UX, UI, Prototyping, User Testing
Art Center College of Design
SMPLxDSGN is an interdisciplinary, mock design studio at ArtCenter College of Design. Led by instructors Mimi Zou and Todd Masilko, SMPL's revolving class of designers simulate a design agency environment by working with mock clients over a fast-paced 14 week period.
Our Client's Brief: Surrounded by water and with a shortage of developable land for housing, Populus has a significant percentage of its residents living in water-borne dwellings. Sailboats and anchored houseboats are both common housing solutions within the country. We seek to reimagine the interior of an approximately 40' liveaboard mono-hull, such that the space could be optimized for use to live and/or work aboard for two adult residents.
Our boating solution is a transformative, smart living system that would allow for users to change the entirety of their environment with only a few button presses. The physical product system consists of transformative furniture that provides a flexible layout for group and individual activities, and responsive lighting / adaptive window treatment that facilitate people’s dynamic movement and work activities in small spaces.
Below you can see how flexible sectioning and transformative furniture make Passing Cloud adaptive.
Habitat's primary focus is providing users the tools to instantly context switch their environment through pre-defined layouts that they've used in the past. This enables more clearly defined mental models between work and leisure within the confines of a small, remote space. The user's morning layout may include an open floor plan, dim lighting, and a morning music playlist on in the background. Their focused, more work-oriented layout may require privacy via retractable walling, brighter lighting so that their teammates may see them on Zoom more clearly, and environmental monitoring for whatever the ocean may unexpectedly throw at them.
Initial research involved learning about trends in remote living, existing waterborne vessels, advancements in waterborne residences and technology, and potential challenges of living remotely. Due to the COVID 19 pandemic, our physical observations were limited to online vlog content, where people who live remotely share their experience in depth.
From that research, we developed initial personas and accompanying user Journeys that we used to identify problems with current remote and waterborne living. We would go on to reiterate on all of these as we learned more while identifying where users' problems typically lie.
We would go on to explore ways in which we might address the problems identified among potential users.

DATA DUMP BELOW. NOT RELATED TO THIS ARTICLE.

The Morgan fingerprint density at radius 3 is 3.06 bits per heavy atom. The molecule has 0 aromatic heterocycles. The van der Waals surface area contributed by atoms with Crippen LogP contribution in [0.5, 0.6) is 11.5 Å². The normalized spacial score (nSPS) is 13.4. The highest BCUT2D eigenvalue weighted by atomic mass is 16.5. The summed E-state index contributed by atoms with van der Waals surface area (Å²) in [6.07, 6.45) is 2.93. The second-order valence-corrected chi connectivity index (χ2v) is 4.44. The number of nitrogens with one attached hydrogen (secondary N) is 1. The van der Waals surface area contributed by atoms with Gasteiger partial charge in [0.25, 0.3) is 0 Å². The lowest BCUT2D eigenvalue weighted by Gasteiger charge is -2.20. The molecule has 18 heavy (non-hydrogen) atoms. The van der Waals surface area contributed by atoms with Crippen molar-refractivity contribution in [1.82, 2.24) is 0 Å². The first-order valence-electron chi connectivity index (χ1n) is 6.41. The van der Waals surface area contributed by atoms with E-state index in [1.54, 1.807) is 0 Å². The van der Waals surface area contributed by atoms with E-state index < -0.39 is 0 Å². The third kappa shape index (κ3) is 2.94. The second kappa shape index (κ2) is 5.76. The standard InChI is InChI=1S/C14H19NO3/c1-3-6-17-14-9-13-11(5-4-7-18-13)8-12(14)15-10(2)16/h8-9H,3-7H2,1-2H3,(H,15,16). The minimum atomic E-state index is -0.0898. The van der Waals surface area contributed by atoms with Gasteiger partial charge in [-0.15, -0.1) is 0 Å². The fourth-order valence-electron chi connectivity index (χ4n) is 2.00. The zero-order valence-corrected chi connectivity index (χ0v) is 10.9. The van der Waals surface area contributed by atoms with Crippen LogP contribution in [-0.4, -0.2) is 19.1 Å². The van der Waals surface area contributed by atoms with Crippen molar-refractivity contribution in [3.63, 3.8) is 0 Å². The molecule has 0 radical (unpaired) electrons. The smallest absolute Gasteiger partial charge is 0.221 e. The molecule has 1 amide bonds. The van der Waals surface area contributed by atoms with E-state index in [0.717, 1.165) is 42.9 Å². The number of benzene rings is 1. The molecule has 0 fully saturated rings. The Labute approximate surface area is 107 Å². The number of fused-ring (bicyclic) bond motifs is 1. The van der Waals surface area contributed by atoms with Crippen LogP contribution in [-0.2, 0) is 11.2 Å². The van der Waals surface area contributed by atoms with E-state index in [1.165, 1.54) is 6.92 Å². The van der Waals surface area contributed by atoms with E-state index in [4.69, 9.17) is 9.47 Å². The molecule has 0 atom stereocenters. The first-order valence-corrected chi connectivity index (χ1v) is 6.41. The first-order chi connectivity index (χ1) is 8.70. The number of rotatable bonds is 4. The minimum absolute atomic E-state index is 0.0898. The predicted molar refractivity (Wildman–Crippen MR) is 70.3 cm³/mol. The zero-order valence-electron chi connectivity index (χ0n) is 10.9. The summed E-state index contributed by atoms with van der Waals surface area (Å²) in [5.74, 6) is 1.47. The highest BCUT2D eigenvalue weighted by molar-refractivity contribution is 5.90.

While my teammates began explorations (shown below) on the physical space, it became clear to us that our solutions would require a digital hub that would allow a user to control every aspect of their home. As the lead UX designer on the team I went on to identify how the physical goals and attributes ofthe space would translate into a digital, controllable counterpart.
The following are multiple rounds of wireframe iterations as we asked ourselves:
• How do you present the vessel?
• How are adjustable items on the vessel identified?
• How are layouts changes / created?
Through feedback from user testing we would learn that while creating specific layouts in the space was easily understood, the interface lacked in two primary areas:
• The orientation of the space was confusing depending on where the user was within the space
• Selecting specific items to be changed is confusing and difficult
We also took the time to user test specific interactions that a user would encounter when making manual changes to their living arrangement. Our goal was to validate whether or not changes could be made quickly and without confusion.
The final iterations of these screens and interactions, seen at the beginning of this page, were designed specifically to address the shortcomings of our early iterations.
Will other infrastructure improvements in Populus create new design opportunities? We considered how the future of Populus may allow these water-borne residences to maintain a closer relationship with land. We also utilized methods like proxemics to ensure that Passing Cloud provides adequate room for intimate, personal, and social spaces.
Thank you for reading. More process information available upon request.